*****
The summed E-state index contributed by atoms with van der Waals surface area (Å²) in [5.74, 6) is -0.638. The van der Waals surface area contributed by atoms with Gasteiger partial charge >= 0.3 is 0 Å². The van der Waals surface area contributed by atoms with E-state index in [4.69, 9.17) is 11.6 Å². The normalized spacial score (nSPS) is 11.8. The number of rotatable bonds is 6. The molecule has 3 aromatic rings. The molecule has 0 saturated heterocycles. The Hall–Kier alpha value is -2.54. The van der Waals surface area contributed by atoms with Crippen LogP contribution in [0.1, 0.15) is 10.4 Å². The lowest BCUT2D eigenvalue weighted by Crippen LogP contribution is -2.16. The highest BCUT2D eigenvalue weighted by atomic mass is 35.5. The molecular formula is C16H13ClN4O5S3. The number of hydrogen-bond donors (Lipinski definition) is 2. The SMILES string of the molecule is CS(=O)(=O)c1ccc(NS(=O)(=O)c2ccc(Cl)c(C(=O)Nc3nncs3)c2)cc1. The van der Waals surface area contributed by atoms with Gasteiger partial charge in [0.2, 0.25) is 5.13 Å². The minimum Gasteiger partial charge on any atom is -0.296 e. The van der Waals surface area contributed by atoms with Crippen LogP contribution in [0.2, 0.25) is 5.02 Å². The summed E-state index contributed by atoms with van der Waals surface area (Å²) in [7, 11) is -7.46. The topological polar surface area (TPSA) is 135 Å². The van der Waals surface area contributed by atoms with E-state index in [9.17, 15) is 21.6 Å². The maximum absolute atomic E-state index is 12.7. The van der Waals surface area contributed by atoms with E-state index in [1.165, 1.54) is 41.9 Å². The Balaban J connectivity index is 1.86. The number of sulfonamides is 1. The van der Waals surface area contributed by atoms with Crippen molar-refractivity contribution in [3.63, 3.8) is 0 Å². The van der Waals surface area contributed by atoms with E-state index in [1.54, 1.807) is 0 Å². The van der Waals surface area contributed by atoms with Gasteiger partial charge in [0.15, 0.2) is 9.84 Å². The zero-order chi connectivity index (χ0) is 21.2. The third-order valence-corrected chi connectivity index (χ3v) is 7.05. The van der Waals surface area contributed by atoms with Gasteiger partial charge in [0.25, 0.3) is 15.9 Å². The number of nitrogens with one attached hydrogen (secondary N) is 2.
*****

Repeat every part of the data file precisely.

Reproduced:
The summed E-state index contributed by atoms with van der Waals surface area (Å²) in [5.74, 6) is -0.638. The van der Waals surface area contributed by atoms with Gasteiger partial charge >= 0.3 is 0 Å². The van der Waals surface area contributed by atoms with E-state index in [4.69, 9.17) is 11.6 Å². The normalized spacial score (nSPS) is 11.8. The number of rotatable bonds is 6. The molecule has 3 aromatic rings. The molecule has 0 saturated heterocycles. The Hall–Kier alpha value is -2.54. The van der Waals surface area contributed by atoms with Crippen LogP contribution in [0.1, 0.15) is 10.4 Å². The lowest BCUT2D eigenvalue weighted by Crippen LogP contribution is -2.16. The highest BCUT2D eigenvalue weighted by atomic mass is 35.5. The molecular formula is C16H13ClN4O5S3. The number of hydrogen-bond donors (Lipinski definition) is 2. The SMILES string of the molecule is CS(=O)(=O)c1ccc(NS(=O)(=O)c2ccc(Cl)c(C(=O)Nc3nncs3)c2)cc1. The van der Waals surface area contributed by atoms with Gasteiger partial charge in [0.2, 0.25) is 5.13 Å². The minimum Gasteiger partial charge on any atom is -0.296 e. The van der Waals surface area contributed by atoms with Crippen LogP contribution in [0.2, 0.25) is 5.02 Å². The summed E-state index contributed by atoms with van der Waals surface area (Å²) in [7, 11) is -7.46. The topological polar surface area (TPSA) is 135 Å². The van der Waals surface area contributed by atoms with E-state index in [9.17, 15) is 21.6 Å². The maximum absolute atomic E-state index is 12.7. The van der Waals surface area contributed by atoms with E-state index in [1.165, 1.54) is 41.9 Å². The Balaban J connectivity index is 1.86. The number of sulfonamides is 1. The van der Waals surface area contributed by atoms with Crippen molar-refractivity contribution in [3.63, 3.8) is 0 Å². The van der Waals surface area contributed by atoms with E-state index in [1.54, 1.807) is 0 Å². The van der Waals surface area contributed by atoms with Gasteiger partial charge in [0.15, 0.2) is 9.84 Å². The zero-order chi connectivity index (χ0) is 21.2. The third-order valence-corrected chi connectivity index (χ3v) is 7.05. The van der Waals surface area contributed by atoms with Gasteiger partial charge in [0.25, 0.3) is 15.9 Å². The number of nitrogens with one attached hydrogen (secondary N) is 2.